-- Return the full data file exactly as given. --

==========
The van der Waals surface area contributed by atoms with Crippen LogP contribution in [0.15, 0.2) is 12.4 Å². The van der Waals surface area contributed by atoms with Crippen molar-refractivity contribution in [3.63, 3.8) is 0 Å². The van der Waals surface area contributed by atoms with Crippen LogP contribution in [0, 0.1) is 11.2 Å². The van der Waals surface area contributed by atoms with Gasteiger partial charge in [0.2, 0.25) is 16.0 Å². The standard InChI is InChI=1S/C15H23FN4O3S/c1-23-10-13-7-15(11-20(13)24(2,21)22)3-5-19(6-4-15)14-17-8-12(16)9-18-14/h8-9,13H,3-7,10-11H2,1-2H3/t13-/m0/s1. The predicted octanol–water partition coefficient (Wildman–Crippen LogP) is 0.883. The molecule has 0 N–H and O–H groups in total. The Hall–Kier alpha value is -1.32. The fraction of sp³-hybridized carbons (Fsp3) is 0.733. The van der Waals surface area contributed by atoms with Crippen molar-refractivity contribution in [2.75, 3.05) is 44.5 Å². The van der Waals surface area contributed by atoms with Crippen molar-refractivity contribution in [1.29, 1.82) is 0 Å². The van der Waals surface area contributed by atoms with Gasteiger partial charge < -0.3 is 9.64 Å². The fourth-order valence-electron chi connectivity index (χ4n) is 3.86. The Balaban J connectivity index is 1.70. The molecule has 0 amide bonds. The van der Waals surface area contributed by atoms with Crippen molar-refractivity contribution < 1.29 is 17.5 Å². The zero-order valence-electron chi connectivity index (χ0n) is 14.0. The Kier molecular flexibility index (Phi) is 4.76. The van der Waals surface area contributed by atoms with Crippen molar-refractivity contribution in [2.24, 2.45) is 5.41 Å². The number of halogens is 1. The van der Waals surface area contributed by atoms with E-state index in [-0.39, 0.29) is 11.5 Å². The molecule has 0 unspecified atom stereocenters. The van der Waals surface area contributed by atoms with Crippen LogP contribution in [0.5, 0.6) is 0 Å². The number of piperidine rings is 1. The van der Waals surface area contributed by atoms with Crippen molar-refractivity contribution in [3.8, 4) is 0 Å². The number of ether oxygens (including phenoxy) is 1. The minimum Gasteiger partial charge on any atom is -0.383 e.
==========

The van der Waals surface area contributed by atoms with Crippen LogP contribution in [0.15, 0.2) is 12.4 Å². The van der Waals surface area contributed by atoms with Crippen molar-refractivity contribution in [3.63, 3.8) is 0 Å². The van der Waals surface area contributed by atoms with Crippen LogP contribution in [0, 0.1) is 11.2 Å². The van der Waals surface area contributed by atoms with Gasteiger partial charge in [0.2, 0.25) is 16.0 Å². The standard InChI is InChI=1S/C15H23FN4O3S/c1-23-10-13-7-15(11-20(13)24(2,21)22)3-5-19(6-4-15)14-17-8-12(16)9-18-14/h8-9,13H,3-7,10-11H2,1-2H3/t13-/m0/s1. The predicted octanol–water partition coefficient (Wildman–Crippen LogP) is 0.883. The molecule has 0 N–H and O–H groups in total. The Hall–Kier alpha value is -1.32. The fraction of sp³-hybridized carbons (Fsp3) is 0.733. The van der Waals surface area contributed by atoms with Crippen molar-refractivity contribution in [2.75, 3.05) is 44.5 Å². The van der Waals surface area contributed by atoms with Crippen molar-refractivity contribution in [1.29, 1.82) is 0 Å². The van der Waals surface area contributed by atoms with Gasteiger partial charge < -0.3 is 9.64 Å². The fourth-order valence-electron chi connectivity index (χ4n) is 3.86. The Balaban J connectivity index is 1.70. The molecule has 0 amide bonds. The van der Waals surface area contributed by atoms with Crippen molar-refractivity contribution < 1.29 is 17.5 Å². The zero-order valence-electron chi connectivity index (χ0n) is 14.0. The Kier molecular flexibility index (Phi) is 4.76. The van der Waals surface area contributed by atoms with Crippen molar-refractivity contribution in [2.24, 2.45) is 5.41 Å². The number of halogens is 1. The van der Waals surface area contributed by atoms with E-state index in [-0.39, 0.29) is 11.5 Å². The molecule has 0 unspecified atom stereocenters. The van der Waals surface area contributed by atoms with Crippen LogP contribution in [0.5, 0.6) is 0 Å². The number of piperidine rings is 1. The van der Waals surface area contributed by atoms with Crippen molar-refractivity contribution in [3.8, 4) is 0 Å². The number of ether oxygens (including phenoxy) is 1. The minimum Gasteiger partial charge on any atom is -0.383 e.